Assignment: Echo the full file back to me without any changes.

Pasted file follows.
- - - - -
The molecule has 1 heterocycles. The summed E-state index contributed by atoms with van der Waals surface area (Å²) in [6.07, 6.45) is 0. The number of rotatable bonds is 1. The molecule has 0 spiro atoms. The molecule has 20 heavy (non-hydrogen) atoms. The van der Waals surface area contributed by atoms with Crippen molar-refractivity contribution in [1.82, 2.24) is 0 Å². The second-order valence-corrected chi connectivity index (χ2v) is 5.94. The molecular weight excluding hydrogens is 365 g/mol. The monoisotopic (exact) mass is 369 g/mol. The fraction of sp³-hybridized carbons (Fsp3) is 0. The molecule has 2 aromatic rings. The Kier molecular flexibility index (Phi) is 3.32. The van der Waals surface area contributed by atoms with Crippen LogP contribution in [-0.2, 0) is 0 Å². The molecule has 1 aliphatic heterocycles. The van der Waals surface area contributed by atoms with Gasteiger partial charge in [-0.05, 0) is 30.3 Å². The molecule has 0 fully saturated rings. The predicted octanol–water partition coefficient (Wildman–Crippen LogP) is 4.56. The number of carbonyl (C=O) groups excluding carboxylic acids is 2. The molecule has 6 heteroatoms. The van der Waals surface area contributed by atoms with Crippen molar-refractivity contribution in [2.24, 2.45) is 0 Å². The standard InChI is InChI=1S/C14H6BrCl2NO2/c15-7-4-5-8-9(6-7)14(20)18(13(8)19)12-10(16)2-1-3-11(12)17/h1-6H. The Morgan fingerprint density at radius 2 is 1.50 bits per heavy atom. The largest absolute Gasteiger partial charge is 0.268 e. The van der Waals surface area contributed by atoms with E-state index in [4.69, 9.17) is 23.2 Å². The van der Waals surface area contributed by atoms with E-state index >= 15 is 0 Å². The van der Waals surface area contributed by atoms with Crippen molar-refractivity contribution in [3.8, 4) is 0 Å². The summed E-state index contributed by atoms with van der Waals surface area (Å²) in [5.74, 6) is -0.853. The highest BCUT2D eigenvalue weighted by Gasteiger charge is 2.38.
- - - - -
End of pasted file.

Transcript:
The molecule has 1 heterocycles. The summed E-state index contributed by atoms with van der Waals surface area (Å²) in [6.07, 6.45) is 0. The number of rotatable bonds is 1. The molecule has 0 spiro atoms. The molecule has 20 heavy (non-hydrogen) atoms. The van der Waals surface area contributed by atoms with Crippen molar-refractivity contribution in [1.82, 2.24) is 0 Å². The second-order valence-corrected chi connectivity index (χ2v) is 5.94. The molecular weight excluding hydrogens is 365 g/mol. The monoisotopic (exact) mass is 369 g/mol. The fraction of sp³-hybridized carbons (Fsp3) is 0. The molecule has 2 aromatic rings. The Kier molecular flexibility index (Phi) is 3.32. The van der Waals surface area contributed by atoms with Crippen LogP contribution in [-0.2, 0) is 0 Å². The molecule has 1 aliphatic heterocycles. The van der Waals surface area contributed by atoms with Gasteiger partial charge in [-0.05, 0) is 30.3 Å². The molecule has 0 fully saturated rings. The predicted octanol–water partition coefficient (Wildman–Crippen LogP) is 4.56. The number of carbonyl (C=O) groups excluding carboxylic acids is 2. The molecule has 6 heteroatoms. The van der Waals surface area contributed by atoms with Crippen molar-refractivity contribution in [2.24, 2.45) is 0 Å². The standard InChI is InChI=1S/C14H6BrCl2NO2/c15-7-4-5-8-9(6-7)14(20)18(13(8)19)12-10(16)2-1-3-11(12)17/h1-6H. The Morgan fingerprint density at radius 2 is 1.50 bits per heavy atom. The largest absolute Gasteiger partial charge is 0.268 e. The van der Waals surface area contributed by atoms with E-state index in [4.69, 9.17) is 23.2 Å². The van der Waals surface area contributed by atoms with E-state index >= 15 is 0 Å². The van der Waals surface area contributed by atoms with Crippen molar-refractivity contribution in [3.8, 4) is 0 Å². The summed E-state index contributed by atoms with van der Waals surface area (Å²) in [5.74, 6) is -0.853. The highest BCUT2D eigenvalue weighted by Gasteiger charge is 2.38.